And for many joining us on the company’s six hour morning Gordon River cruise from Strahan this was the highlight of the trip. However, for me, the most memorable aspect of the cruise was our tour of Sarah Island thanks to our guide, Ingrid.
While it’s hard to get excited about ruins, Ingrid’s story-telling and enthusiasm bought the history of the Tasmania’s oldest convict settlement to life.
She expertly handled the large crowd who followed her, regaling us with stories highlighting the woes of the convicts, the corruption of guards and the Commandants who made a difference. We learnt about the fate of the few convicts who managed to escape their dreadful life on the island and then how it became the largest shipbuilding yard in Australia.
While my travelling companion from England was also enthusiastic about this tour, her highlight was a visit to Hells Gate. This was the name convicts gave to the narrow and often very rough entry point from the wild Southern Ocean to Macquarie Harbour.
Hells Gate, Sarah Island and cruising around Macquarie Harbour’s Aquaculture pens stocked with thousands of Atlantic salmon and Ocean trout dominated the first part of our cruise.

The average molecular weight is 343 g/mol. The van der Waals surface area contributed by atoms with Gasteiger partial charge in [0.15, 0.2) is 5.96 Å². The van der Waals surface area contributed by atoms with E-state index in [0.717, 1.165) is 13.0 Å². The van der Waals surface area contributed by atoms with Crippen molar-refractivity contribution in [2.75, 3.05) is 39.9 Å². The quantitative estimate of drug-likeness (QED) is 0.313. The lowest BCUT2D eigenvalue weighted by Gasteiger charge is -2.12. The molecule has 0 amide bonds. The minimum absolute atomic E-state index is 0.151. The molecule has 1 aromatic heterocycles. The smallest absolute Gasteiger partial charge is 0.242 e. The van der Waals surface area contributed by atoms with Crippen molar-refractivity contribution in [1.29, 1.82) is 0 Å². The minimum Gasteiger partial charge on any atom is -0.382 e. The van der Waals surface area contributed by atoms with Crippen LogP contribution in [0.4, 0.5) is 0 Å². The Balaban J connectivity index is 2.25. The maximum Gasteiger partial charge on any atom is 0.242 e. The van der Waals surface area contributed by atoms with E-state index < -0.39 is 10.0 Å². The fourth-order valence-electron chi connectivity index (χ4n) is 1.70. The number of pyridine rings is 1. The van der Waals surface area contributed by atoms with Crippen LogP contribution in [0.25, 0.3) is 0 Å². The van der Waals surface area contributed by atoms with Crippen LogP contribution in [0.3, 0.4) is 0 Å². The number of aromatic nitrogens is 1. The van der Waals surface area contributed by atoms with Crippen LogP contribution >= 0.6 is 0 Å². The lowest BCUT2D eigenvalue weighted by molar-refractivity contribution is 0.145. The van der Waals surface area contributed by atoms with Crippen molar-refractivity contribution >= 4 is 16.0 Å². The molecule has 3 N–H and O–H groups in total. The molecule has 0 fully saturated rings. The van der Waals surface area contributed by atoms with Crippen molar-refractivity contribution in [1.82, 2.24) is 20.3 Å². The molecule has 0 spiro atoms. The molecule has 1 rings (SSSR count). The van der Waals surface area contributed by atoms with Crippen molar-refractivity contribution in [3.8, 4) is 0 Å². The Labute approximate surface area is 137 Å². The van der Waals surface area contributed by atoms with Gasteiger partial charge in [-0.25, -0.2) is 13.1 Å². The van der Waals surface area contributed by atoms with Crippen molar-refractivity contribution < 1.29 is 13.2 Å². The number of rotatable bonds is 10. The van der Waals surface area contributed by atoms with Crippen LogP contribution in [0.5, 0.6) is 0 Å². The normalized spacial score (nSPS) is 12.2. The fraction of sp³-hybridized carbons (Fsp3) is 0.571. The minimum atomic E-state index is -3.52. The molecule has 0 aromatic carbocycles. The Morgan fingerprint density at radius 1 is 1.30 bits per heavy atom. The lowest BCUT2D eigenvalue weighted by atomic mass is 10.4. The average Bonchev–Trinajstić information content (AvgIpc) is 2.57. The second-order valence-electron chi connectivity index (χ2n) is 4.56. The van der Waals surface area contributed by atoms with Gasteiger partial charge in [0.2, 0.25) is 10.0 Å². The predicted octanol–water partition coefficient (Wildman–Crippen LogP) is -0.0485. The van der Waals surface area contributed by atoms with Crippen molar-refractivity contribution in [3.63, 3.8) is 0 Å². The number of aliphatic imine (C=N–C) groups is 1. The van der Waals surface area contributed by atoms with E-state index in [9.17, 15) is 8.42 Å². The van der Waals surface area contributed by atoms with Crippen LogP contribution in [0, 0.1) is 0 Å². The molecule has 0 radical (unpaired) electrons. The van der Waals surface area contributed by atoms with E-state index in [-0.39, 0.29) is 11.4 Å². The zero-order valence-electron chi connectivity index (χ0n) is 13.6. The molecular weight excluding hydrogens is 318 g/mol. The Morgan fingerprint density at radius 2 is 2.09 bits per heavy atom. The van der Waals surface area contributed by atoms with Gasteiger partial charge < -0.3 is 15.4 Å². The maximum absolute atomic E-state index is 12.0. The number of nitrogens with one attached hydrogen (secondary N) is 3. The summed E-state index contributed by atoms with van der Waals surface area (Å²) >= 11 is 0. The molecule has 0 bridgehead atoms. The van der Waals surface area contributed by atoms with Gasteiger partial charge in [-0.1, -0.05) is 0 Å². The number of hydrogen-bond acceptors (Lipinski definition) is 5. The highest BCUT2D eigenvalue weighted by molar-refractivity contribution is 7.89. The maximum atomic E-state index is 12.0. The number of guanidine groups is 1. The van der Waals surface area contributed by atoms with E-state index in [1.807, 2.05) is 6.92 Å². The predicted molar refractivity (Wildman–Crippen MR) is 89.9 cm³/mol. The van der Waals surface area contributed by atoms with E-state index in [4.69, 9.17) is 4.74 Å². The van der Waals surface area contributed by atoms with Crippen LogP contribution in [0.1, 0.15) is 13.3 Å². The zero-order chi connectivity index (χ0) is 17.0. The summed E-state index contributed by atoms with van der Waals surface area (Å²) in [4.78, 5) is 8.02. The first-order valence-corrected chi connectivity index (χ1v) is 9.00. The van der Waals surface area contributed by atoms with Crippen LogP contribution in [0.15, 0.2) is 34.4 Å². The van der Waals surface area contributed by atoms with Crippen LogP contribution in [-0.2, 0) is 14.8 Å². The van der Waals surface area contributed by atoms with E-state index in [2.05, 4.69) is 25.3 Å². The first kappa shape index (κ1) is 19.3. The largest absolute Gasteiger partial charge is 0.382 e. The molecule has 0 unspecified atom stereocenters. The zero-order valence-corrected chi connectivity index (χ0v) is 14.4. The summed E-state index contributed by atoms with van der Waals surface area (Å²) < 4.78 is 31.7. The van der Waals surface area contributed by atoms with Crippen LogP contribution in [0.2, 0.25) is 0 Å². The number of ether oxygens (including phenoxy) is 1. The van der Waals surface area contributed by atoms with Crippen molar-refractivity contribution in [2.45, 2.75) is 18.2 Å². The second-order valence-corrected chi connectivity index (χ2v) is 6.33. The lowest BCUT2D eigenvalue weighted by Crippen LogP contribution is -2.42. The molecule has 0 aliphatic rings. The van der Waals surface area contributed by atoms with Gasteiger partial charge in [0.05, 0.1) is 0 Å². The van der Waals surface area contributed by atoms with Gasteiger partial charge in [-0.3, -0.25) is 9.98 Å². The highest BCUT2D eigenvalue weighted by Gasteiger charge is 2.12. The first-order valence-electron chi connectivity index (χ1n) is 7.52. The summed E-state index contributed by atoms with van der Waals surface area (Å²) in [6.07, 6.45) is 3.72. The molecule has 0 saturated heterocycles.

We then headed up the dark calm waters of the Gordon River, located within the World Heritage area. Although it was overcast and often raining, the reflections of the landscape into the water, which this stretch of river is famous for, were still evident.
An informative commentary explained the history, geology, flora and fauna of both the river and the world heritage area.
A short stroll around a boardwalk at Heritage Landing allowed personal exploration of the flora, which is indeed very impressive. Huge trees abound.
The cruise finished with a tour of a Morrisons Huon Pine Sawmill located on the Esplanade at Strahan, led by the ever enthusiastic Ingrid.
As is the case with a number of tourist operations in Tasmania, World Heritage Cruises offers different seating options.
Those travelling in standard seats sit in the middle of the main deck around a table of eight. Those travelling in premium seats sit in rows of two either by the window in the main deck or in the middle of the upper deck while those in gold seats sit in rows of two by the window on the upper deck.
We chose the gold seats – which also included morning or afternoon tea. A buffet lunch is included with all seating options. The food offered was fresh and plentiful with Tasmanian produce a highlight.
While the views were good from our gold seats we would have also been just as happy with window premium seats on the main deck (but probably not the middle seats in the upper deck) especially given passengers are welcome to wander around all outside areas of the boat.
Like most passengers on board we spent much of the cruise outside soaking up the often bracing fresh Tasmanian air and admiring some beautiful scenery.
Visit the World Heritage Cruises website for more information on the cruise.
Visit travelswithjb-Tasmania-for more Tasmanian reviews.
- reviews, Tasmania
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